"I called Steve and explained the situation,'' Adkins said. "He said, "I'll just tell them to go ahead and fix it since we were there.' ''

That same night, Adkins' son, Deputy James Adkins, was at the scene of another washed out private road, Riley Harris Road, south of Cortez Boulevard. Deputy Adkins referred residents there and along washed out Rupe Road to the county road department.

Adkins said he knew how it looks to have a county commissioner calling staff about a job. "I'm going to get tore up on this, I know,'' he said.

The county's policy on emergency maintenance of private roads is unclear, at best. Officially, the county does not maintain private roads.

But that's not simple.

In September, for example, the County Commission voted to spend $1,500 to repair a large hole on Spoto Lane, another private road. At the time, Deputy County Administrator Larry Jennings called it a significant shift in policy.

Commission Chairman Dave Russell voted against the motion, saying he was concerned about the precedent it might set.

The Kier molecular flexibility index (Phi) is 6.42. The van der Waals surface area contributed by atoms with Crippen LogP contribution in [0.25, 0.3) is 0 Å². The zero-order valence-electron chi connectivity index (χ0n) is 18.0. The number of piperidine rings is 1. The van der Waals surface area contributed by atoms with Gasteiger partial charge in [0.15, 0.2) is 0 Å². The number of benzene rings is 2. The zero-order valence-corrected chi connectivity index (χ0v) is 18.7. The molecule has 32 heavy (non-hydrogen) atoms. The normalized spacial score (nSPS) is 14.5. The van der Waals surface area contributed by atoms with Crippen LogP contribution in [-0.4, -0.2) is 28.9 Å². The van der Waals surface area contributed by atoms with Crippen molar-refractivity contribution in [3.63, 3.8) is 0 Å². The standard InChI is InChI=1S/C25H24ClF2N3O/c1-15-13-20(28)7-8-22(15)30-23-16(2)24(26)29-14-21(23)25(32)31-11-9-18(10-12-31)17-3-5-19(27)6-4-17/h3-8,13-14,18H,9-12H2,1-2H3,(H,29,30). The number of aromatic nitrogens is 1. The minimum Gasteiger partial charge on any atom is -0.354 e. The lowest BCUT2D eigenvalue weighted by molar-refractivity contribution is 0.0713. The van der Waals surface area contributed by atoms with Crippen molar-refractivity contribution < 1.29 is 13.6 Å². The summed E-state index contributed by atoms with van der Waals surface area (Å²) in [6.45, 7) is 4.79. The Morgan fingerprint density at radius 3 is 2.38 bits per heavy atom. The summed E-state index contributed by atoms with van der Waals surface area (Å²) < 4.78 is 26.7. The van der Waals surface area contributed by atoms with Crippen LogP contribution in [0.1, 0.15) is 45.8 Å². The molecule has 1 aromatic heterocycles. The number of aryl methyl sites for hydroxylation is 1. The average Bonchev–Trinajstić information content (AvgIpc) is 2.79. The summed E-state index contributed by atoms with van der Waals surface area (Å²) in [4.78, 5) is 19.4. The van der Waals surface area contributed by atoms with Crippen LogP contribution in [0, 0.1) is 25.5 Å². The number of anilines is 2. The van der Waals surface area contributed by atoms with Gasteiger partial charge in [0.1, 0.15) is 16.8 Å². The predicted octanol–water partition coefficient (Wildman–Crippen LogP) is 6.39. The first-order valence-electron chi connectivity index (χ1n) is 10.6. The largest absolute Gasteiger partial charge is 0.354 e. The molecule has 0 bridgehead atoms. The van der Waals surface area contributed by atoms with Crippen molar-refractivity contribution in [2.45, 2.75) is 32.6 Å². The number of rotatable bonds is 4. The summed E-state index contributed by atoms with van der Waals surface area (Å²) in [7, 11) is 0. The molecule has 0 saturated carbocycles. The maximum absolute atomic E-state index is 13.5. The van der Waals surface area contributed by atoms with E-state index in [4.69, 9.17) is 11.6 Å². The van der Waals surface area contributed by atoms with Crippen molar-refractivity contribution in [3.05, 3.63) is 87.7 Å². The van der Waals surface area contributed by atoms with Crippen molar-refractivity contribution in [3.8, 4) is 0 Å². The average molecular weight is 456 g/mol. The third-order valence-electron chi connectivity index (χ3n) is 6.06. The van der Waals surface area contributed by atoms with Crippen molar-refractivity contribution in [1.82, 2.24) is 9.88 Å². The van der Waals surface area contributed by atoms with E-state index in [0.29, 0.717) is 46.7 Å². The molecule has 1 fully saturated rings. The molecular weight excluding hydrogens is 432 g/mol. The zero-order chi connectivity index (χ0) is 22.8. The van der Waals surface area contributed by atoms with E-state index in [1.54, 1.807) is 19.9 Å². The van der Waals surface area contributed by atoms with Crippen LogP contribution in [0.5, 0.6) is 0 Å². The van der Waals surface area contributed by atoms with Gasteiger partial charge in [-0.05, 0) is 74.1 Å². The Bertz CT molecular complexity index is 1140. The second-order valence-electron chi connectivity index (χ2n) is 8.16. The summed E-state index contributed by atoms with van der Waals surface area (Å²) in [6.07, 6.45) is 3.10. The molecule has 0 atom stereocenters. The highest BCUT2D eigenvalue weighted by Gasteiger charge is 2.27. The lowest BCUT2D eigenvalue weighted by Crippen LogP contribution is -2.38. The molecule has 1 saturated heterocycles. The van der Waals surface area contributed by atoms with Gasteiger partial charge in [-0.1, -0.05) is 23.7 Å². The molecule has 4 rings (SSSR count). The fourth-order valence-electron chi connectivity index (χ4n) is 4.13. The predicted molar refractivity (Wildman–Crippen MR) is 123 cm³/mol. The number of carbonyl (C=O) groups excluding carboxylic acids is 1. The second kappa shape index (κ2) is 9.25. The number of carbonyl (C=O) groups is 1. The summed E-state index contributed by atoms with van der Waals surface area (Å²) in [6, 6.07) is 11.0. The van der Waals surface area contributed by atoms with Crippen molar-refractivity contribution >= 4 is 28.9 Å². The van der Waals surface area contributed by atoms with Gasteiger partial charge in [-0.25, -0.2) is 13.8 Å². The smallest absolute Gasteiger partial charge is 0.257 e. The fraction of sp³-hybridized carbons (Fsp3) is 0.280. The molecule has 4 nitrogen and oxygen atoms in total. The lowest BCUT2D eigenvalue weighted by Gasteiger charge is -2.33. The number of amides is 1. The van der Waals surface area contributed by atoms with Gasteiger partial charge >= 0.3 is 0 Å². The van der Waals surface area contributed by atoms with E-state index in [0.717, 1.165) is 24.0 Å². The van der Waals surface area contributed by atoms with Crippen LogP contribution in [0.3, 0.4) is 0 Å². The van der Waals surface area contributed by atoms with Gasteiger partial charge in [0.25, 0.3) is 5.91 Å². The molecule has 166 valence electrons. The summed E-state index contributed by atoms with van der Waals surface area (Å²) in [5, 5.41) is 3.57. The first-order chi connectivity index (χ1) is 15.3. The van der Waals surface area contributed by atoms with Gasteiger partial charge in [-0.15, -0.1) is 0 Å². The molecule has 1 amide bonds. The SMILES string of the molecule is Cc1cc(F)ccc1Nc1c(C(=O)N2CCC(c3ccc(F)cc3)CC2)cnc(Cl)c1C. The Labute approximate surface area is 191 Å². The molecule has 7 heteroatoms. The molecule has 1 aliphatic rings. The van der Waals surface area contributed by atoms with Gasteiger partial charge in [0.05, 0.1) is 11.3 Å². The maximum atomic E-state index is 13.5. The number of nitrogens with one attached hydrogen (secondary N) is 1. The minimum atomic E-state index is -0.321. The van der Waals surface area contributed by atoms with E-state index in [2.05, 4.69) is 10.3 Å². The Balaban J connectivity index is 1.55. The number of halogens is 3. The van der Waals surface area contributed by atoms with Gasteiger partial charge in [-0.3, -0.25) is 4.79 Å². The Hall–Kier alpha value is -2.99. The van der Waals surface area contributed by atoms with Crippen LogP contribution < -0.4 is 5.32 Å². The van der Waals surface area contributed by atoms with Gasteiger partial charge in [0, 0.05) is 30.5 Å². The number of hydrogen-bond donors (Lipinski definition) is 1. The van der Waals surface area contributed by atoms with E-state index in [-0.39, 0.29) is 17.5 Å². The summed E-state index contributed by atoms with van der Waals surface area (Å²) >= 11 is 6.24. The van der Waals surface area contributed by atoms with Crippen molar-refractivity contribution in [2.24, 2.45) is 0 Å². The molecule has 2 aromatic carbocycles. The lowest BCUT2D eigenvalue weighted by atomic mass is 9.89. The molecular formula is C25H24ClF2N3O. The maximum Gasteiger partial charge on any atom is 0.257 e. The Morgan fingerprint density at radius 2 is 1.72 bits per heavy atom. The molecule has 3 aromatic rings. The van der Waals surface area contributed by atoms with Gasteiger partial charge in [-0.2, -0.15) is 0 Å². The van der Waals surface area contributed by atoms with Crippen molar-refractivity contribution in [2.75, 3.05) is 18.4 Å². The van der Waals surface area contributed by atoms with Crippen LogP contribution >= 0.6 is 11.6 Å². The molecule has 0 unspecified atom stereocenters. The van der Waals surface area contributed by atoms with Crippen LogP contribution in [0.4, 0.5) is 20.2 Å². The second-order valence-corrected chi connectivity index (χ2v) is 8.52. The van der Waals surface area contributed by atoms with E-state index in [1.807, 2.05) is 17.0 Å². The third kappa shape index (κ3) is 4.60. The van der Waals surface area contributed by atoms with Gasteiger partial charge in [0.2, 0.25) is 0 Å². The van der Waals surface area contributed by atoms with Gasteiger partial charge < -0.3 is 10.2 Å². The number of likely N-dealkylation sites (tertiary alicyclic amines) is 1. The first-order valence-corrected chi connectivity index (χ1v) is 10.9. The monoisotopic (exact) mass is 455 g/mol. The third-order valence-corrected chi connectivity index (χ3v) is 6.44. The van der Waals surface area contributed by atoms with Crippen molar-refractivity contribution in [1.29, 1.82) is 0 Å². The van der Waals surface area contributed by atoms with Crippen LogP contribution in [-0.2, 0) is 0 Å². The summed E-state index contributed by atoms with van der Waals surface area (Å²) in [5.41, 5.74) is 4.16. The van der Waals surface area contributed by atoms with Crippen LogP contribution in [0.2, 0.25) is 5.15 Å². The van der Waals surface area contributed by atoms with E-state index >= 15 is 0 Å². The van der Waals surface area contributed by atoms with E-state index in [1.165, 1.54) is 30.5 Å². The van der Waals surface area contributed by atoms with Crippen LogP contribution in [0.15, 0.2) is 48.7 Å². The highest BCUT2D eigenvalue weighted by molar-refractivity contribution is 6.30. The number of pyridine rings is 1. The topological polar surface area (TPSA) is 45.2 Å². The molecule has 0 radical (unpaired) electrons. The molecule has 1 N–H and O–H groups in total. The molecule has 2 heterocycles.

Upon learning from the St. Petersburg Times on Monday of the La Dora Drive situation and another that same night on Riley Harris Road, another private road, Russell said staff was just following the precedent the board set in the Spoto Lane case.

Adkins himself seems to be on both sides of the issue of when county staff can be used to help private property.

Last year, when he was running for the commission, he called the county's ethics hotline to report a public works employee who was using county equipment and supplies to place lime rock on a private driveway.

That employee received a three-day suspension without pay.

The La Dora situation is different, he said, because many people were at risk. "I'm just trying to do it to help the people,'' Adkins said.

First thing Wednesday morning, after the emergency repairs, Adkins went to the Department of Public Works office and spoke with director Charles Mixson and Whitaker.

"I apologized if I had said anything out of line,'' Adkins said.